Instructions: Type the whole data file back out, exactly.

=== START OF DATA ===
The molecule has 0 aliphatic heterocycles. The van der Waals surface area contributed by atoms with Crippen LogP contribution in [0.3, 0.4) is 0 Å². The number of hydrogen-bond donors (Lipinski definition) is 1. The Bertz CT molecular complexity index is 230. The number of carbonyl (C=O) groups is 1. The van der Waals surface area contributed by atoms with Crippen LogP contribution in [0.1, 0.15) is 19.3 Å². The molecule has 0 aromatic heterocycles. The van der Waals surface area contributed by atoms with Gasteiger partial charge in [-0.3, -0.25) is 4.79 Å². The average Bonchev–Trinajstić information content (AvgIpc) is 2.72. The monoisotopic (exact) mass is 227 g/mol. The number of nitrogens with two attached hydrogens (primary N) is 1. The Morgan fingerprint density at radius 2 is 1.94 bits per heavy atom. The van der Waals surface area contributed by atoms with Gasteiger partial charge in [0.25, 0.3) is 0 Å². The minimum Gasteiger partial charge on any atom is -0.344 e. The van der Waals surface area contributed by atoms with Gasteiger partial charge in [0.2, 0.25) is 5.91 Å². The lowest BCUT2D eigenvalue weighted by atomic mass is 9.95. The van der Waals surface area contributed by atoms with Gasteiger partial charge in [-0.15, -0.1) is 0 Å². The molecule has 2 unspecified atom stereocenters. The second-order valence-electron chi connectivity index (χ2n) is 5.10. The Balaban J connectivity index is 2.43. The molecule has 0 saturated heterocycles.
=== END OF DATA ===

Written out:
The molecule has 0 aliphatic heterocycles. The van der Waals surface area contributed by atoms with Crippen LogP contribution in [0.3, 0.4) is 0 Å². The number of hydrogen-bond donors (Lipinski definition) is 1. The Bertz CT molecular complexity index is 230. The number of carbonyl (C=O) groups is 1. The van der Waals surface area contributed by atoms with Crippen LogP contribution in [0.1, 0.15) is 19.3 Å². The molecule has 0 aromatic heterocycles. The van der Waals surface area contributed by atoms with Gasteiger partial charge in [-0.3, -0.25) is 4.79 Å². The average Bonchev–Trinajstić information content (AvgIpc) is 2.72. The monoisotopic (exact) mass is 227 g/mol. The number of nitrogens with two attached hydrogens (primary N) is 1. The Morgan fingerprint density at radius 2 is 1.94 bits per heavy atom. The van der Waals surface area contributed by atoms with Gasteiger partial charge in [0.25, 0.3) is 0 Å². The minimum Gasteiger partial charge on any atom is -0.344 e. The van der Waals surface area contributed by atoms with Gasteiger partial charge in [0.2, 0.25) is 5.91 Å². The lowest BCUT2D eigenvalue weighted by atomic mass is 9.95. The van der Waals surface area contributed by atoms with Gasteiger partial charge in [-0.15, -0.1) is 0 Å². The molecule has 2 unspecified atom stereocenters. The second-order valence-electron chi connectivity index (χ2n) is 5.10. The Balaban J connectivity index is 2.43. The molecule has 0 saturated heterocycles.